North Carolina truck drivers ‘just trying to do our part’ to deliver much-needed supplies

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NC drivers
NC drivers

WINSTON-SALEM, N.C. — Val Fears, a veteran truck driver for Old Dominion Freight Line, couldn’t help but feel a sense of pride during one of his hauls last week.

For the most part, Fears doesn’t concern himself with what’s on board as he and his driving partner, Greensboro’s Michael Greene, take their 18-wheeler up and down the East Coast. In this instance, however, he found out he had valuable protective masks that needed to be taken to Charlotte.

“It felt good to know we were helping out folks, especially when you hear the masks are needed all around the country,” Fears said by phone from his home in Yadkinville.

Fears and his wife, Erica, along with daughter, Neveah, an eighth grader, all realize that during the coronavirus pandemic, the role of a truck driver keeping supplies coming is even more important.

“He did feel like a hero when he found out he was delivering masks,” Erica said, “but to us he’s always been a hero.”

Fears, 45, has been a truck driver for 18 years, and for the last two years his normal route has been Greensboro to Brooklyn. He took that route again on April 8, a route that has been less strenuous.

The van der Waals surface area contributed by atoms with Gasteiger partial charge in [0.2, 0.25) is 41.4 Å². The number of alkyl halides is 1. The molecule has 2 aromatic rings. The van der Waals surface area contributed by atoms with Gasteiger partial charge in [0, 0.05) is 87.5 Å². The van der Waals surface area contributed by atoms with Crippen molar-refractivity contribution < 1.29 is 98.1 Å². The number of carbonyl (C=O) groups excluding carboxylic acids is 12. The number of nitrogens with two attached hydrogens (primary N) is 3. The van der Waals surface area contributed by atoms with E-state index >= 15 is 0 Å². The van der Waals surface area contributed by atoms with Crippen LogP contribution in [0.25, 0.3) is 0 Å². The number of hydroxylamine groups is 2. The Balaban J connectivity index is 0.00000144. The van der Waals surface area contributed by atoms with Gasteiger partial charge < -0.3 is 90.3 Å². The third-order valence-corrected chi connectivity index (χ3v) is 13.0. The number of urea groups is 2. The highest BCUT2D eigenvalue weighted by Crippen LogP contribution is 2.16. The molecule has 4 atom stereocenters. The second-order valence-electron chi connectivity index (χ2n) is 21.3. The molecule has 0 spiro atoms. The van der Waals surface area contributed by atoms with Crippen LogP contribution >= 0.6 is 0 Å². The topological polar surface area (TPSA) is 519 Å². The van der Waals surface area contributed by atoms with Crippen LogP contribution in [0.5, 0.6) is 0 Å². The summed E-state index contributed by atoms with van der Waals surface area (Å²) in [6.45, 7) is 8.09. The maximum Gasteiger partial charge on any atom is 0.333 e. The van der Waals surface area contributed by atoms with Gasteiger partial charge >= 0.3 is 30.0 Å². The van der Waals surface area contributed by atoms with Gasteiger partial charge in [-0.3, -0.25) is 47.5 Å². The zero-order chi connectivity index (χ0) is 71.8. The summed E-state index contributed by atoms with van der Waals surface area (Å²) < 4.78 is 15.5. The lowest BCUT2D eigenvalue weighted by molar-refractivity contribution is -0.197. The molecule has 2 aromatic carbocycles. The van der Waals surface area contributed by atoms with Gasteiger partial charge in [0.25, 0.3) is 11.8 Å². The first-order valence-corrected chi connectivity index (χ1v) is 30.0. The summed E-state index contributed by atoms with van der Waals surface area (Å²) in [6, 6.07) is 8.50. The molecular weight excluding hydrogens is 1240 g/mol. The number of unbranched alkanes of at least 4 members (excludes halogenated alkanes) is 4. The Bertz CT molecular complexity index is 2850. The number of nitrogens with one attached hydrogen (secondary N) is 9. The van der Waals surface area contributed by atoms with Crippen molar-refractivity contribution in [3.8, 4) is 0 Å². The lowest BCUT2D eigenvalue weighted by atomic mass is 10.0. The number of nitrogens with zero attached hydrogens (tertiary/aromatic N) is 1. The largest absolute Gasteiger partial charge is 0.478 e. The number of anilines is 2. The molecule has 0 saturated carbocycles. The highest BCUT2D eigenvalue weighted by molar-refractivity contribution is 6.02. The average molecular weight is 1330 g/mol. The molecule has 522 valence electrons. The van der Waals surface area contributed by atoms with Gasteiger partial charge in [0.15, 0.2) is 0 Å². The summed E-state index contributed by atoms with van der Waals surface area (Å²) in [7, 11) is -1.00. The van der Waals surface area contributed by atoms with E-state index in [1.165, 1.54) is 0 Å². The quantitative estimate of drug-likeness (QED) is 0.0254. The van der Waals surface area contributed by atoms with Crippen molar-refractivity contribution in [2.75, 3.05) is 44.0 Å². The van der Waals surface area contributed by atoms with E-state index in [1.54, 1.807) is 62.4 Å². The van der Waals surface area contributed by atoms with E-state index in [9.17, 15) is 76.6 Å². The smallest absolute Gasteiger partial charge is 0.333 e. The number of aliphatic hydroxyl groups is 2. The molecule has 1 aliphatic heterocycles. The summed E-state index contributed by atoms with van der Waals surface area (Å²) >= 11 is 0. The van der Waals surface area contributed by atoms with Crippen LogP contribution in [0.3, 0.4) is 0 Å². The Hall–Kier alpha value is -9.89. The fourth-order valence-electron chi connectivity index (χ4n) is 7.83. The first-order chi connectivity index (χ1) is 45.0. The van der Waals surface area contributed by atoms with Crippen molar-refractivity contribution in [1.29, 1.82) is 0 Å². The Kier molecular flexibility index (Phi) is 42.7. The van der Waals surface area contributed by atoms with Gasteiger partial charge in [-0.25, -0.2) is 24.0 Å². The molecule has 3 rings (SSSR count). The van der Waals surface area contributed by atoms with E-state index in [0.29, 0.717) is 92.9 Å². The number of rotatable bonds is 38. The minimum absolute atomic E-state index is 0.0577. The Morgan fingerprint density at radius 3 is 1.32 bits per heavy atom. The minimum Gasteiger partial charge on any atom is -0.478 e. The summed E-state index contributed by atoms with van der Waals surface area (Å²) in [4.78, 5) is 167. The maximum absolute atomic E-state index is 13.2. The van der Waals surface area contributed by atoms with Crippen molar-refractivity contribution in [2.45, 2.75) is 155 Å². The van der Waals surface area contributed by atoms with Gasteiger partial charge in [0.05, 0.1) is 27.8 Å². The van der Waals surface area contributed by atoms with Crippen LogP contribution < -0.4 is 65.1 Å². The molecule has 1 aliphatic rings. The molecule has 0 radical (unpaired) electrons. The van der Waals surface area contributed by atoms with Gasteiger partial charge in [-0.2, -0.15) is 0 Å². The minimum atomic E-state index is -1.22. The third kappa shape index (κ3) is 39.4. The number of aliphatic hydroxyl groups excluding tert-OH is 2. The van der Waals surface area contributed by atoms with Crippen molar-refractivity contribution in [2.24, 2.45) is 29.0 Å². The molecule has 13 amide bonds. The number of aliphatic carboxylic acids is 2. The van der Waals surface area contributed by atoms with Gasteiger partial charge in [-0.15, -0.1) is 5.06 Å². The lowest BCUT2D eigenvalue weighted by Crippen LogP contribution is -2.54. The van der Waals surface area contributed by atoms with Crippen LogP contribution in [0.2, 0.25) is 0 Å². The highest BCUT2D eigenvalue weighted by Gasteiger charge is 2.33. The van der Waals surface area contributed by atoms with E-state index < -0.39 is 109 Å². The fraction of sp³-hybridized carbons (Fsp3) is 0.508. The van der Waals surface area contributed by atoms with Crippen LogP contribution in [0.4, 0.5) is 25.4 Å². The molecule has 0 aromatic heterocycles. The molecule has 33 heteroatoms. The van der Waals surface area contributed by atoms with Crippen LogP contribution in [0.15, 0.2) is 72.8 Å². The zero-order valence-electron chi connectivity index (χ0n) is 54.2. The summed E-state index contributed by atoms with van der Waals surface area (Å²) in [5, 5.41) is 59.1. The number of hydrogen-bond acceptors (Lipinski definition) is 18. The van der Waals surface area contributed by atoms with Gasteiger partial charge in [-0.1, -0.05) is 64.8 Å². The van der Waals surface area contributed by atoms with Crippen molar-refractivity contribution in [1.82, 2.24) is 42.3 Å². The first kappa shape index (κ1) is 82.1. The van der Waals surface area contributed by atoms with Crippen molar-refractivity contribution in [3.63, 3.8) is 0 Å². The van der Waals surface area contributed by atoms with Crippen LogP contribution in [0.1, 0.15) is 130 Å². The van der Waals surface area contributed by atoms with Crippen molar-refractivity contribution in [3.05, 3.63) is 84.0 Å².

“The traffic is basically non-existent because everybody is at home and everybody is trying to do the right thing and stay safe,” said Fears, who has been sharing driving duties with Greene for about three years. “We can get to Brooklyn in about eight hours, which is a far cry from how long it took us a few weeks ago.”

Old Dominion Freight Line, one of the biggest trucking companies in the United States with nearly 22,000 employees, is based in Thomasville. The company has nearly 6,000 trucks and owns nearly 23,000 trailers in the United States.

Fears said that, for the most part, he has remained busy.

“It’s slowed down a little but not much,” Fears said. “The other day we had a trip canceled, but that’s been about it as far as my team.”

Fears said that at transfer stations for loading or unloading, most workers are wearing gloves and masks. While New York City has been hit hard with the pandemic, Fears said they don’t linger in Brooklyn.

“We do what we need to do there at the transfer station, and then get back out on the road so we don’t come in contact with many folks,” Fears said.

On April 6, Fears picked up a homemade mask from Laura Diaz, an LPGA Tour golfer who lives in Winston-Salem. Diaz, an All-America at Wake Forest, is a family friend and has turned her sewing machine into a mask-making machine.

Diaz, who has family in New York, and her daughter, Lily, a fourth grader, have given out plenty of masks to family and friends. Diaz also sent a mask to a relative, Lisa Heese, a nurse at Northern Westchester Hospital in Mount Kisco, N.Y., about an hour north of New York City. Diaz also sent one to her sister, Kim Hesse, a nurse in upstate New York.

This isn’t Fears’ first time working through a traumatic time in the United States. After Hurricane Katrina came ashore in 2005, Fears hauled gas and took his rig to the New Orleans area.

“We filled up our trucks in the Charleston area then drove to New Orleans to help with the shortage,” Fears said. “When we showed up, people were applauding us as we unloaded the gas. That was a tough time for everybody when Hurricane Katrina hit.”

Fears says his job has always been important to him, but he understands how it’s more important these days.

“We are just trying to do our part,” he said.

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